Densho Digital Archive
Densho Visual History Collection
Title: Kara Kondo Interview
Narrator: Kara Kondo
Interviewers: Alice Ito (primary), Gail Nomura (secondary)
Location: Seattle, Washington
Date: December 7 & 8, 2002
Densho ID: denshovh-kkara-01-0015

<Begin Segment 15>

GN: So what were the main crops that your family grew?

KK: (Well), after we raised hay, which was the main crop for a long time, my father raised potatoes for one -- at one time that was very, very lucrative. And, and made a great deal of money at that, year, I understand. And then the following year he raised more potatoes, and then the price of potatoes went down and so he almost went bankrupt. And these are lessons that I think we still have to learn. I see that among the fruit industry. People keep producing more. And the hop industry. And someone told me years later, "Why did your father wrap the potatoes like they do apples and send them on to Chicago?" He was very proud, he had a lot of pride in his potatoes, and he wanted to show off the bakers. And I think he wrapped them and sent them off. I don't know whether it was worthwhile or not, but I didn't even know he did that until someone said that, years ago, asked me years ago why he did that. But, you know, Isseis were innovative and they had some ideas of their own.

GN: So, what did he grow in the '30s?

KK: In the '30s he grew the row crops; the tomatoes and the melons and cantaloupes and the --

GN: Did he ship to Seattle, or...?

KK: They had local shippers, usually, and they had several shippers in Wapato. Some Japanese, Kay Morinaga, and Mr. Kamihira were shippers from this area. And the Pacific Fruit. And they, they shipped it, it had good years and bad years, just like all farmers experience now.

AI: Well, the early '30s, the Depression was really underway. And I was wondering whether that affected you and your family very much?

KK: It affected everybody. It affected everybody, but as, I think that I remember we could hear our parents telling, and often our meals were like pancakes or something like that. But as children, I think they sheltered us from, I'm sure, from the kind of panic they felt at times about feeding. But it was a time when everyone seemed to be poor in the Depression years. And that was really about the same time that many, some of the people were, older students were graduating from high school. You know, in the '30s, '29, the earliest high school graduate was in '28 and '29 and, and the '30s.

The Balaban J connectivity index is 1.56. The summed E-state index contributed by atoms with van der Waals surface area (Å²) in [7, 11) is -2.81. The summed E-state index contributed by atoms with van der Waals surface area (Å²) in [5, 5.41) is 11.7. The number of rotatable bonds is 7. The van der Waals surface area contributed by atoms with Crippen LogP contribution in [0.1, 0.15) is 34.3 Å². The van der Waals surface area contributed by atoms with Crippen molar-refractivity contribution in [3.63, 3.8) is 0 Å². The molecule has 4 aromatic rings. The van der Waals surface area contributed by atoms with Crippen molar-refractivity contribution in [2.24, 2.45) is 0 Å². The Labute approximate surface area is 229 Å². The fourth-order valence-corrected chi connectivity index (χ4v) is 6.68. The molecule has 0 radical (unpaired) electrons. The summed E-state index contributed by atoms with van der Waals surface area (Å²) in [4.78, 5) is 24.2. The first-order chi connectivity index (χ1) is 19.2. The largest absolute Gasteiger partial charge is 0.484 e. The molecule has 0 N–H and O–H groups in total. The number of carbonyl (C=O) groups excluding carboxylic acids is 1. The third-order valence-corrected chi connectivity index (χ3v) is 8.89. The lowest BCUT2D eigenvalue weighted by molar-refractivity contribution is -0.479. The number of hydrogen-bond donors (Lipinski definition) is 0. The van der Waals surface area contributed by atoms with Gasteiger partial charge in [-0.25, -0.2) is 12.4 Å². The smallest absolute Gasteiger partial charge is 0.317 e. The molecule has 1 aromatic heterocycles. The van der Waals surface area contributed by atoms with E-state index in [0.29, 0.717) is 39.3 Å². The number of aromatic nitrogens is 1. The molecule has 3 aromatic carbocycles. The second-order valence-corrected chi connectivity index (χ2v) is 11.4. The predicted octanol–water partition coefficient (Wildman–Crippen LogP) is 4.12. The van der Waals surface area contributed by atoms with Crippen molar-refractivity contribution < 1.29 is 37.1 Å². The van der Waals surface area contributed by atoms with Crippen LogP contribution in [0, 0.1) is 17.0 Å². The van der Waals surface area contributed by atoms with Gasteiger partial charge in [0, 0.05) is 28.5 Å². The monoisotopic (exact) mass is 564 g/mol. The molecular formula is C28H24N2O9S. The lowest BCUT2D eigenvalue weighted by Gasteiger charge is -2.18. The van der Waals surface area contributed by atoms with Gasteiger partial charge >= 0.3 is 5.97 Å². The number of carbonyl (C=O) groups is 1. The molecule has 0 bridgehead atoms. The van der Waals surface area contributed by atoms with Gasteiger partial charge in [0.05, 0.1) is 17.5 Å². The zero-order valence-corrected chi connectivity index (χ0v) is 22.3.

AI: Oh, and then your sister graduated.

KK: My sister graduated in '32. And I'm sure that... but everyone seemed to poor, so that I think we all sort of handled it. And nobody was... I think there were... I'm sure there were some people who were much more wealthy, but --

GN: You said you ate, sometimes, pancakes. What -- I'm curious -- what did you... what was the typical meals like in your family?

KK: You mean during Depression years?

GN: Or just in general in your family.

KK: Oh, I think we always had rice. And, and my mother pickled and made tsukemono and all that, so, always raised daikon, and nappa was always a fare that the Japanese raised. And I have friends who still do that. They had gobo, for... and --

GN: How about matsutake? Did you...?

KK: Oh, yes. Yes, I'm sure, it became very popular, and we would go matsutake hunting. But it never, it was just for, for outing and luxury. But not to the extent that has commercialized it in current times. It was just an outing where we would enjoy being out into the, to the mountains. But we, as a family, would go on camping trips at times. And live, sleep in tents, and eat outdoors. And we had picnics, family picnics, and picnics with friends along the Yakima River at times. So, and we were just little kids there, so that those were the kinds of activities that the Isseis indulged in.

<End Segment 15> - Copyright © 2002 Densho. All Rights Reserved.